In 1973 Peter Jenkins sets off to discover America by hiking from New York to the Gulf of Mexico. Jenkins is part of a disillusioned generation fed up with the war in Vietnam, assassinations, social injustice, greedy corporations, and pollution. Recently divorced and newly graduated from Alfred College in New York State, he sets out with on his quest with his dog Cooper, a large mixed Malamute. Hoping to find something better about the country he lives in, Jenkins takes the advise of a professor by arranging to photograph and document his journey on foot for The National Geographic Society. He started training months prior to his walk and felt good about his chances of succeeding.
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He walks from New York through Pennsylvania to Washington, DC where he is outfitted with his photography gear at NGS. He is stunned by the warmth and thoughtfulness he experiences at every turn of the road. When Cooper has unwisely attacked a porcupine and comes out of the scrap with dozens of painful quills about the face, it is a nameless stranger driving by who stops spends more than a half hour extracting the potentially lethal barbs from the tranquillized pet. Jenkins is offered handouts of food, housing, and money to help him along the way. He encounters a true mountain man named Homer Davenport who warms to Jenkins companionship and offers to let him take over ownership of his humble dwelling and land.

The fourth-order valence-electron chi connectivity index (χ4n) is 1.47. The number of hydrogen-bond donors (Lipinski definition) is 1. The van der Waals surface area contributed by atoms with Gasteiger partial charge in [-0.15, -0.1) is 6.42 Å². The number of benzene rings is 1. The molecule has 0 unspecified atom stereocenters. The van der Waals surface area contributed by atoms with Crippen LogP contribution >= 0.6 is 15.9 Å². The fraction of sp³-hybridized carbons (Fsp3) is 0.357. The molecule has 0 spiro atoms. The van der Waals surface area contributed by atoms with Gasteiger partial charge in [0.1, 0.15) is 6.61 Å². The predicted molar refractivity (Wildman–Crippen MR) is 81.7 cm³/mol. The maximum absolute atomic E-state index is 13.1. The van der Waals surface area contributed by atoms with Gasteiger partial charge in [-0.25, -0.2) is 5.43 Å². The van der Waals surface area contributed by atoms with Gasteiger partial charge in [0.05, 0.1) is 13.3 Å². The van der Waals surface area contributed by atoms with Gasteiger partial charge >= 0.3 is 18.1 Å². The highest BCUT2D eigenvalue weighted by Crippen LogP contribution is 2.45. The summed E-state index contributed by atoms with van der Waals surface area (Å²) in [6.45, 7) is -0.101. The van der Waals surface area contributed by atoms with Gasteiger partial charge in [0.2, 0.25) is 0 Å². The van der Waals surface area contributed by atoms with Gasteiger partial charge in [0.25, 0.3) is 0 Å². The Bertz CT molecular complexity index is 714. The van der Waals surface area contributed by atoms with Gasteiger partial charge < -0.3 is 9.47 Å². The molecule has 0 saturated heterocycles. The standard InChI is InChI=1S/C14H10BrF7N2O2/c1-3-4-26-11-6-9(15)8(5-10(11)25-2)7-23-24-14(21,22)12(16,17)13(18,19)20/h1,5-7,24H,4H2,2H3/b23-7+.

Walking in all weather enduring bitter numbing cold and energy sapping heat and humidity, the pair of best friends trek southward, moving from one small hamlet to another. In one unfriendly town in North Carolina he is suspected of being a drug dealer and is run out of town. Later, by chance, he winds up living with a loving and gracious black family named Oliver, headed by the fiery-willed mother Mary Elizabeth, staying in their clean but cramped trailer. He finds work at a local mill to save enough money to continue his walk to the Gulf. Along the way he learns a lot about the country, the people, and himself before eventually reaching the Gulf of Mexico at New Orleans. Changed by his experience, Jenkins holds a high regard and a newfound respect for the generous and friendly people he encountered living and working in the small towns that make up America. In short his lost faith has been restored.
The review of this Book prepared by David Fletcher